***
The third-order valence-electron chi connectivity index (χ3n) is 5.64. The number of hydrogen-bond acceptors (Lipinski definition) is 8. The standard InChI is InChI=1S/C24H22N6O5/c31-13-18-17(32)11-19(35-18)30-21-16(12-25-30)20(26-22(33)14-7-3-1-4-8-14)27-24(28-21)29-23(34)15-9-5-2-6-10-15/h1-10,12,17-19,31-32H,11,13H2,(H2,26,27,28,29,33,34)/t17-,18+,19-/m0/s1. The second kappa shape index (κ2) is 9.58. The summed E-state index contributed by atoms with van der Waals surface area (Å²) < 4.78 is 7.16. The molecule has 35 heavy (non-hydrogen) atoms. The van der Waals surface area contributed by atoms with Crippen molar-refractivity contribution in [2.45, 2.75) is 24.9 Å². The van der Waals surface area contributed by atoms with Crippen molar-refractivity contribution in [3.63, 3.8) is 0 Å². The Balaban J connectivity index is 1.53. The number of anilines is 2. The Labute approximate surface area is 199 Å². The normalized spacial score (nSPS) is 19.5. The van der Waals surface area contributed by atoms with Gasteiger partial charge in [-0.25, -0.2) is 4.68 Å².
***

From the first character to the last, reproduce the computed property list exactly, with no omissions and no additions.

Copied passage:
The third-order valence-electron chi connectivity index (χ3n) is 5.64. The number of hydrogen-bond acceptors (Lipinski definition) is 8. The standard InChI is InChI=1S/C24H22N6O5/c31-13-18-17(32)11-19(35-18)30-21-16(12-25-30)20(26-22(33)14-7-3-1-4-8-14)27-24(28-21)29-23(34)15-9-5-2-6-10-15/h1-10,12,17-19,31-32H,11,13H2,(H2,26,27,28,29,33,34)/t17-,18+,19-/m0/s1. The second kappa shape index (κ2) is 9.58. The summed E-state index contributed by atoms with van der Waals surface area (Å²) < 4.78 is 7.16. The molecule has 35 heavy (non-hydrogen) atoms. The van der Waals surface area contributed by atoms with Crippen molar-refractivity contribution in [2.45, 2.75) is 24.9 Å². The van der Waals surface area contributed by atoms with Crippen molar-refractivity contribution in [3.63, 3.8) is 0 Å². The Balaban J connectivity index is 1.53. The number of anilines is 2. The Labute approximate surface area is 199 Å². The normalized spacial score (nSPS) is 19.5. The van der Waals surface area contributed by atoms with Gasteiger partial charge in [-0.25, -0.2) is 4.68 Å².